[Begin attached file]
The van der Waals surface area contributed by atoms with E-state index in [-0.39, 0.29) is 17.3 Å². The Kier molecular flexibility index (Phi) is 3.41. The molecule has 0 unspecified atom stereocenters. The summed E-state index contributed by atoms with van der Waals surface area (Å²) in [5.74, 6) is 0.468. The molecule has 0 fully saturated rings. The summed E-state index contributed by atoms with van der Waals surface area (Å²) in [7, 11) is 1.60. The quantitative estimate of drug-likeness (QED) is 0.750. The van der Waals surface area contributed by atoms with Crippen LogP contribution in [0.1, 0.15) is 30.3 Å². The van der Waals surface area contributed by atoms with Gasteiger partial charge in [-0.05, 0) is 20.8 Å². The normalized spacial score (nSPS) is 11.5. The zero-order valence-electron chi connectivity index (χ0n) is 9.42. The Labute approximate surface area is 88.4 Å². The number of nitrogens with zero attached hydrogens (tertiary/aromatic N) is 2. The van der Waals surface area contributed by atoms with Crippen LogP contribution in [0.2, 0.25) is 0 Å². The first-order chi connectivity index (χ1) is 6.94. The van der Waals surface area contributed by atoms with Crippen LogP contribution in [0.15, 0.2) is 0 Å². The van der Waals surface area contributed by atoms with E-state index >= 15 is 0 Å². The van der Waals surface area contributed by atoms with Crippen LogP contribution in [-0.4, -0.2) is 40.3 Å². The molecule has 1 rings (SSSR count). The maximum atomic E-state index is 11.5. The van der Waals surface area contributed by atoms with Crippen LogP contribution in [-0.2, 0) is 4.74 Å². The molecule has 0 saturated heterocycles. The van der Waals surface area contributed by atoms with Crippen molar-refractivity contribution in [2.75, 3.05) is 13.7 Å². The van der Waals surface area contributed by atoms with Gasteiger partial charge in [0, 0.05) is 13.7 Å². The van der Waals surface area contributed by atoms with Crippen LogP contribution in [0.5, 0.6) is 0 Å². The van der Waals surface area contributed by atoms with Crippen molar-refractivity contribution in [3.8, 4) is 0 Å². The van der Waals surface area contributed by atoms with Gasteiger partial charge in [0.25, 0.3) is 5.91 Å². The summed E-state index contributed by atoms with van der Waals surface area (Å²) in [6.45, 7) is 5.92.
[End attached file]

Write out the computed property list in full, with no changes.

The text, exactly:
The van der Waals surface area contributed by atoms with E-state index in [-0.39, 0.29) is 17.3 Å². The Kier molecular flexibility index (Phi) is 3.41. The molecule has 0 unspecified atom stereocenters. The summed E-state index contributed by atoms with van der Waals surface area (Å²) in [5.74, 6) is 0.468. The molecule has 0 fully saturated rings. The summed E-state index contributed by atoms with van der Waals surface area (Å²) in [7, 11) is 1.60. The quantitative estimate of drug-likeness (QED) is 0.750. The van der Waals surface area contributed by atoms with Crippen LogP contribution in [0.1, 0.15) is 30.3 Å². The van der Waals surface area contributed by atoms with Gasteiger partial charge in [-0.05, 0) is 20.8 Å². The normalized spacial score (nSPS) is 11.5. The zero-order valence-electron chi connectivity index (χ0n) is 9.42. The Labute approximate surface area is 88.4 Å². The number of nitrogens with zero attached hydrogens (tertiary/aromatic N) is 2. The van der Waals surface area contributed by atoms with Crippen LogP contribution in [0.2, 0.25) is 0 Å². The first-order chi connectivity index (χ1) is 6.94. The van der Waals surface area contributed by atoms with Crippen LogP contribution in [0.15, 0.2) is 0 Å². The van der Waals surface area contributed by atoms with E-state index >= 15 is 0 Å². The van der Waals surface area contributed by atoms with Crippen LogP contribution in [-0.4, -0.2) is 40.3 Å². The molecule has 1 rings (SSSR count). The maximum atomic E-state index is 11.5. The van der Waals surface area contributed by atoms with Crippen LogP contribution in [-0.2, 0) is 4.74 Å². The molecule has 0 saturated heterocycles. The van der Waals surface area contributed by atoms with Crippen molar-refractivity contribution in [2.75, 3.05) is 13.7 Å². The van der Waals surface area contributed by atoms with Gasteiger partial charge in [0, 0.05) is 13.7 Å². The van der Waals surface area contributed by atoms with Crippen LogP contribution in [0.5, 0.6) is 0 Å². The van der Waals surface area contributed by atoms with Crippen molar-refractivity contribution in [3.8, 4) is 0 Å². The van der Waals surface area contributed by atoms with Gasteiger partial charge in [0.25, 0.3) is 5.91 Å². The summed E-state index contributed by atoms with van der Waals surface area (Å²) in [6.45, 7) is 5.92.